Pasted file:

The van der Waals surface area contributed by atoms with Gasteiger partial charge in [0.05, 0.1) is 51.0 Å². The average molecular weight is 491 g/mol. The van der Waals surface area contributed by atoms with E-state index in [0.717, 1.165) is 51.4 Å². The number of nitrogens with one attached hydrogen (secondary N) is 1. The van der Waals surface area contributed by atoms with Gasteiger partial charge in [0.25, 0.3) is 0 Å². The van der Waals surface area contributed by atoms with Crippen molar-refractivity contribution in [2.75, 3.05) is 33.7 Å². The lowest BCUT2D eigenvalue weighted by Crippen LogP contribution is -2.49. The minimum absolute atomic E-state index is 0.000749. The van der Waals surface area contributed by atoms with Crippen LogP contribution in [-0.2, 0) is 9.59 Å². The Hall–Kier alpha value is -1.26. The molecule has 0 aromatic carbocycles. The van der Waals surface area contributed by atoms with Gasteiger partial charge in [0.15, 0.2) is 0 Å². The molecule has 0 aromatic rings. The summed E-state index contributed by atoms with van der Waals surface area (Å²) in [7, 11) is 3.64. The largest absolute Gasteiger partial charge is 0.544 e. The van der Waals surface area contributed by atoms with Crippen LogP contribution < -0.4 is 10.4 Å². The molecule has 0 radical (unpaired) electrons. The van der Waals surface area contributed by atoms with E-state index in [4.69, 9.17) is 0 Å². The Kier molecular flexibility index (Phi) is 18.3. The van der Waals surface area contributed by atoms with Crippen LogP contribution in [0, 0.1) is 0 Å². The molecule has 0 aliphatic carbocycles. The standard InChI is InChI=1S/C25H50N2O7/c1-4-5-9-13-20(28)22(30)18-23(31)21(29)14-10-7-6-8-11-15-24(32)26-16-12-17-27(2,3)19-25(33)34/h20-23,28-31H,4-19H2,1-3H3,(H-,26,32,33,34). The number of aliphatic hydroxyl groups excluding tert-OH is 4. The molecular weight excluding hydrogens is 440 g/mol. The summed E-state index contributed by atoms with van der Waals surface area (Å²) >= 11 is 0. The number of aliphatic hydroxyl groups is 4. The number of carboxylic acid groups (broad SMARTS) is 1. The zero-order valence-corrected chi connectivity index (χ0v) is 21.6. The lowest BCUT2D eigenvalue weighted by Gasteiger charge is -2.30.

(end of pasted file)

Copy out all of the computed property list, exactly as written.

The van der Waals surface area contributed by atoms with Gasteiger partial charge in [0.05, 0.1) is 51.0 Å². The average molecular weight is 491 g/mol. The van der Waals surface area contributed by atoms with E-state index in [0.717, 1.165) is 51.4 Å². The number of nitrogens with one attached hydrogen (secondary N) is 1. The van der Waals surface area contributed by atoms with Gasteiger partial charge in [0.25, 0.3) is 0 Å². The van der Waals surface area contributed by atoms with Crippen molar-refractivity contribution in [2.75, 3.05) is 33.7 Å². The lowest BCUT2D eigenvalue weighted by Crippen LogP contribution is -2.49. The minimum absolute atomic E-state index is 0.000749. The van der Waals surface area contributed by atoms with Crippen LogP contribution in [-0.2, 0) is 9.59 Å². The Hall–Kier alpha value is -1.26. The molecule has 0 aromatic carbocycles. The van der Waals surface area contributed by atoms with Gasteiger partial charge in [0.15, 0.2) is 0 Å². The molecule has 0 aromatic rings. The summed E-state index contributed by atoms with van der Waals surface area (Å²) in [7, 11) is 3.64. The largest absolute Gasteiger partial charge is 0.544 e. The van der Waals surface area contributed by atoms with Crippen LogP contribution < -0.4 is 10.4 Å². The molecule has 0 radical (unpaired) electrons. The van der Waals surface area contributed by atoms with E-state index in [4.69, 9.17) is 0 Å². The Kier molecular flexibility index (Phi) is 18.3. The van der Waals surface area contributed by atoms with Crippen LogP contribution in [0, 0.1) is 0 Å². The molecule has 0 aliphatic carbocycles. The standard InChI is InChI=1S/C25H50N2O7/c1-4-5-9-13-20(28)22(30)18-23(31)21(29)14-10-7-6-8-11-15-24(32)26-16-12-17-27(2,3)19-25(33)34/h20-23,28-31H,4-19H2,1-3H3,(H-,26,32,33,34). The number of aliphatic hydroxyl groups excluding tert-OH is 4. The molecular weight excluding hydrogens is 440 g/mol. The summed E-state index contributed by atoms with van der Waals surface area (Å²) >= 11 is 0. The number of aliphatic hydroxyl groups is 4. The number of carboxylic acid groups (broad SMARTS) is 1. The zero-order valence-corrected chi connectivity index (χ0v) is 21.6. The lowest BCUT2D eigenvalue weighted by Gasteiger charge is -2.30.